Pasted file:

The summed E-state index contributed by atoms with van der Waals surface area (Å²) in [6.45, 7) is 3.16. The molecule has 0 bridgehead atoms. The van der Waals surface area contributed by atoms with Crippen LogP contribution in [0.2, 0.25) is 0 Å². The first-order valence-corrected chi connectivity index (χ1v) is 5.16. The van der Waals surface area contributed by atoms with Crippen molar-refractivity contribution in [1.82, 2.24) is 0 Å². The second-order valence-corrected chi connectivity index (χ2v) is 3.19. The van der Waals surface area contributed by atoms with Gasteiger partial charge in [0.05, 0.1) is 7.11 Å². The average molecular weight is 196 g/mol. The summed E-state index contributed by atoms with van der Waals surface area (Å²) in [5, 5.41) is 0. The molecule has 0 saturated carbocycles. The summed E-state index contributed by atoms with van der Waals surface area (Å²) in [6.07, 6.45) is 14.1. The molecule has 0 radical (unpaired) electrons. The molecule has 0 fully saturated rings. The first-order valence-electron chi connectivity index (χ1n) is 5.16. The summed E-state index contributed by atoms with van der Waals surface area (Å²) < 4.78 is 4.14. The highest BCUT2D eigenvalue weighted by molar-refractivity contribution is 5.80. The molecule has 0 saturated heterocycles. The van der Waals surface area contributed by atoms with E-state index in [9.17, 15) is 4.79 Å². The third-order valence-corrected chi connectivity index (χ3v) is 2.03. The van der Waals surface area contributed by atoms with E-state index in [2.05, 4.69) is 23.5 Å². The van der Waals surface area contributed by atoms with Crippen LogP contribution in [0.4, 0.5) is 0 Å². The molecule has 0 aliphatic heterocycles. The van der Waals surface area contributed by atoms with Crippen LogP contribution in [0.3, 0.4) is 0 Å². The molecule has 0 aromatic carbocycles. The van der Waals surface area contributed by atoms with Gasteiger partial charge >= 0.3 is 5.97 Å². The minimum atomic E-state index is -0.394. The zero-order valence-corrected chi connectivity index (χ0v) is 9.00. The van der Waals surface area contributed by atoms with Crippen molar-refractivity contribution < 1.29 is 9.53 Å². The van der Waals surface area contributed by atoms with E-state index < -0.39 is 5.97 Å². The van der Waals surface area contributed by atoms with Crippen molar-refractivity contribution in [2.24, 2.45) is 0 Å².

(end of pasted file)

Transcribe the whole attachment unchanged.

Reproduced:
The summed E-state index contributed by atoms with van der Waals surface area (Å²) in [6.45, 7) is 3.16. The molecule has 0 bridgehead atoms. The van der Waals surface area contributed by atoms with Crippen LogP contribution in [0.2, 0.25) is 0 Å². The first-order valence-corrected chi connectivity index (χ1v) is 5.16. The van der Waals surface area contributed by atoms with Crippen molar-refractivity contribution in [1.82, 2.24) is 0 Å². The second-order valence-corrected chi connectivity index (χ2v) is 3.19. The van der Waals surface area contributed by atoms with Gasteiger partial charge in [0.05, 0.1) is 7.11 Å². The average molecular weight is 196 g/mol. The summed E-state index contributed by atoms with van der Waals surface area (Å²) in [5, 5.41) is 0. The molecule has 0 saturated carbocycles. The summed E-state index contributed by atoms with van der Waals surface area (Å²) in [6.07, 6.45) is 14.1. The molecule has 0 radical (unpaired) electrons. The molecule has 0 fully saturated rings. The first-order valence-electron chi connectivity index (χ1n) is 5.16. The summed E-state index contributed by atoms with van der Waals surface area (Å²) < 4.78 is 4.14. The highest BCUT2D eigenvalue weighted by molar-refractivity contribution is 5.80. The molecule has 0 saturated heterocycles. The van der Waals surface area contributed by atoms with E-state index in [9.17, 15) is 4.79 Å². The third-order valence-corrected chi connectivity index (χ3v) is 2.03. The van der Waals surface area contributed by atoms with E-state index in [2.05, 4.69) is 23.5 Å². The van der Waals surface area contributed by atoms with Crippen LogP contribution in [0.4, 0.5) is 0 Å². The molecule has 0 aliphatic heterocycles. The van der Waals surface area contributed by atoms with Crippen LogP contribution in [0.3, 0.4) is 0 Å². The molecule has 0 aromatic carbocycles. The van der Waals surface area contributed by atoms with Gasteiger partial charge >= 0.3 is 5.97 Å². The minimum atomic E-state index is -0.394. The zero-order valence-corrected chi connectivity index (χ0v) is 9.00. The van der Waals surface area contributed by atoms with Crippen molar-refractivity contribution < 1.29 is 9.53 Å². The van der Waals surface area contributed by atoms with E-state index < -0.39 is 5.97 Å². The van der Waals surface area contributed by atoms with Crippen molar-refractivity contribution in [2.24, 2.45) is 0 Å².